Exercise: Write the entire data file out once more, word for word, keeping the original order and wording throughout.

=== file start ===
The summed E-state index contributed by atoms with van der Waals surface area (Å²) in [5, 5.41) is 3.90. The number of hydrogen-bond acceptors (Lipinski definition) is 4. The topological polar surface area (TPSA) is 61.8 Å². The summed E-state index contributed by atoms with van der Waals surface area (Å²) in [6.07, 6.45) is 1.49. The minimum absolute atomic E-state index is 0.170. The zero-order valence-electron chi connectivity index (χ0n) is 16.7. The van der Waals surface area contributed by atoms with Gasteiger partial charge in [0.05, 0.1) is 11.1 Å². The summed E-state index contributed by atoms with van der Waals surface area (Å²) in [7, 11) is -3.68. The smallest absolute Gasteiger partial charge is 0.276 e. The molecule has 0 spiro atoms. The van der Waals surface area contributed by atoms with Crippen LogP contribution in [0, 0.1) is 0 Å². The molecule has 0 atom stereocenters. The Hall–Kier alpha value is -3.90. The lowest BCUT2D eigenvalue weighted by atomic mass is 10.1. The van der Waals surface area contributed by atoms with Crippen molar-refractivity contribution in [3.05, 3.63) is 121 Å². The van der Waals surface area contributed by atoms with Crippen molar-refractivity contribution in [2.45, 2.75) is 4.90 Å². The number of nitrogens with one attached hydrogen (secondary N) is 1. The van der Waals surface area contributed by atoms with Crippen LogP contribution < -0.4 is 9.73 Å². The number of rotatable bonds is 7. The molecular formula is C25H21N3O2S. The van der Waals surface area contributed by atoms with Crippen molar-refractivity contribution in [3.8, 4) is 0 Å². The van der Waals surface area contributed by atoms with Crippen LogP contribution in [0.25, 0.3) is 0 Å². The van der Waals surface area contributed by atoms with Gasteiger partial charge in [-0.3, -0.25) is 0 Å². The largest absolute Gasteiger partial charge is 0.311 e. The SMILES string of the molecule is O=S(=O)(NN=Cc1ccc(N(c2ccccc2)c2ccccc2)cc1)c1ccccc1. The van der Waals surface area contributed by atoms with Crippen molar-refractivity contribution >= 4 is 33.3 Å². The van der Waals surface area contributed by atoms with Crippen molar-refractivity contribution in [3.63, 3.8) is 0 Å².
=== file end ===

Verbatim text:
The summed E-state index contributed by atoms with van der Waals surface area (Å²) in [5, 5.41) is 3.90. The number of hydrogen-bond acceptors (Lipinski definition) is 4. The topological polar surface area (TPSA) is 61.8 Å². The summed E-state index contributed by atoms with van der Waals surface area (Å²) in [6.07, 6.45) is 1.49. The minimum absolute atomic E-state index is 0.170. The zero-order valence-electron chi connectivity index (χ0n) is 16.7. The van der Waals surface area contributed by atoms with Gasteiger partial charge in [0.05, 0.1) is 11.1 Å². The summed E-state index contributed by atoms with van der Waals surface area (Å²) in [7, 11) is -3.68. The smallest absolute Gasteiger partial charge is 0.276 e. The molecule has 0 spiro atoms. The van der Waals surface area contributed by atoms with Crippen LogP contribution in [0, 0.1) is 0 Å². The molecule has 0 atom stereocenters. The Hall–Kier alpha value is -3.90. The lowest BCUT2D eigenvalue weighted by atomic mass is 10.1. The van der Waals surface area contributed by atoms with Crippen molar-refractivity contribution in [3.05, 3.63) is 121 Å². The van der Waals surface area contributed by atoms with Crippen molar-refractivity contribution in [2.45, 2.75) is 4.90 Å². The number of nitrogens with one attached hydrogen (secondary N) is 1. The van der Waals surface area contributed by atoms with Crippen LogP contribution < -0.4 is 9.73 Å². The number of rotatable bonds is 7. The molecular formula is C25H21N3O2S. The van der Waals surface area contributed by atoms with Crippen molar-refractivity contribution in [3.8, 4) is 0 Å². The van der Waals surface area contributed by atoms with Crippen LogP contribution in [0.25, 0.3) is 0 Å². The van der Waals surface area contributed by atoms with Gasteiger partial charge in [-0.3, -0.25) is 0 Å². The largest absolute Gasteiger partial charge is 0.311 e. The SMILES string of the molecule is O=S(=O)(NN=Cc1ccc(N(c2ccccc2)c2ccccc2)cc1)c1ccccc1. The van der Waals surface area contributed by atoms with Crippen molar-refractivity contribution >= 4 is 33.3 Å². The van der Waals surface area contributed by atoms with Crippen molar-refractivity contribution in [3.63, 3.8) is 0 Å².